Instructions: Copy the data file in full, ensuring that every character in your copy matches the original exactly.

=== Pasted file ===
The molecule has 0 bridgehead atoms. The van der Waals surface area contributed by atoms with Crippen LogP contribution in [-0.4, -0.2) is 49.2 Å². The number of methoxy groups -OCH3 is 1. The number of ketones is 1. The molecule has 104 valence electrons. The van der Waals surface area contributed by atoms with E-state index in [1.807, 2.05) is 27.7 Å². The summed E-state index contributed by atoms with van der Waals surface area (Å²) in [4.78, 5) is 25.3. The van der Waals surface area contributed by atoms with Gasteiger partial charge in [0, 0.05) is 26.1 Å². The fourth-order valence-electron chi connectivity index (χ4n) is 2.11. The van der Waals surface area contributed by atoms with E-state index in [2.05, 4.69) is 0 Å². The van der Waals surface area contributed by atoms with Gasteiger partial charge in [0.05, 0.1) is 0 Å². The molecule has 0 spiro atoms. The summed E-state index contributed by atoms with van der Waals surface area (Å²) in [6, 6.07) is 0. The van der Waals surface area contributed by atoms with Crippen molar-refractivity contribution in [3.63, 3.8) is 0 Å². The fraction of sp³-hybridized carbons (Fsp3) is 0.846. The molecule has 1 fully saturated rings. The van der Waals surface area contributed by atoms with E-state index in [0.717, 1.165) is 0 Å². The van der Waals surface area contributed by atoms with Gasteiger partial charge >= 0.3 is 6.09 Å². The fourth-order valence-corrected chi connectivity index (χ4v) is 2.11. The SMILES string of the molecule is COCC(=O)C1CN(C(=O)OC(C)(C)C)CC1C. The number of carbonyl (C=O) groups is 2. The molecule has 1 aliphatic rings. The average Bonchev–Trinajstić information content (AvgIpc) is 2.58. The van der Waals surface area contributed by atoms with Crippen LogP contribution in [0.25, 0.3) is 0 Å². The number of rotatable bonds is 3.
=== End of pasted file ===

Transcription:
The molecule has 0 bridgehead atoms. The van der Waals surface area contributed by atoms with Crippen LogP contribution in [-0.4, -0.2) is 49.2 Å². The number of methoxy groups -OCH3 is 1. The number of ketones is 1. The molecule has 104 valence electrons. The van der Waals surface area contributed by atoms with E-state index in [1.807, 2.05) is 27.7 Å². The summed E-state index contributed by atoms with van der Waals surface area (Å²) in [4.78, 5) is 25.3. The van der Waals surface area contributed by atoms with Gasteiger partial charge in [0, 0.05) is 26.1 Å². The fourth-order valence-electron chi connectivity index (χ4n) is 2.11. The van der Waals surface area contributed by atoms with E-state index in [2.05, 4.69) is 0 Å². The van der Waals surface area contributed by atoms with Gasteiger partial charge in [0.05, 0.1) is 0 Å². The molecule has 0 spiro atoms. The summed E-state index contributed by atoms with van der Waals surface area (Å²) in [6, 6.07) is 0. The van der Waals surface area contributed by atoms with Crippen molar-refractivity contribution in [3.63, 3.8) is 0 Å². The fraction of sp³-hybridized carbons (Fsp3) is 0.846. The molecule has 1 fully saturated rings. The van der Waals surface area contributed by atoms with E-state index in [0.717, 1.165) is 0 Å². The van der Waals surface area contributed by atoms with Gasteiger partial charge >= 0.3 is 6.09 Å². The fourth-order valence-corrected chi connectivity index (χ4v) is 2.11. The SMILES string of the molecule is COCC(=O)C1CN(C(=O)OC(C)(C)C)CC1C. The number of carbonyl (C=O) groups is 2. The molecule has 1 aliphatic rings. The average Bonchev–Trinajstić information content (AvgIpc) is 2.58. The van der Waals surface area contributed by atoms with Crippen LogP contribution in [0.25, 0.3) is 0 Å². The number of rotatable bonds is 3.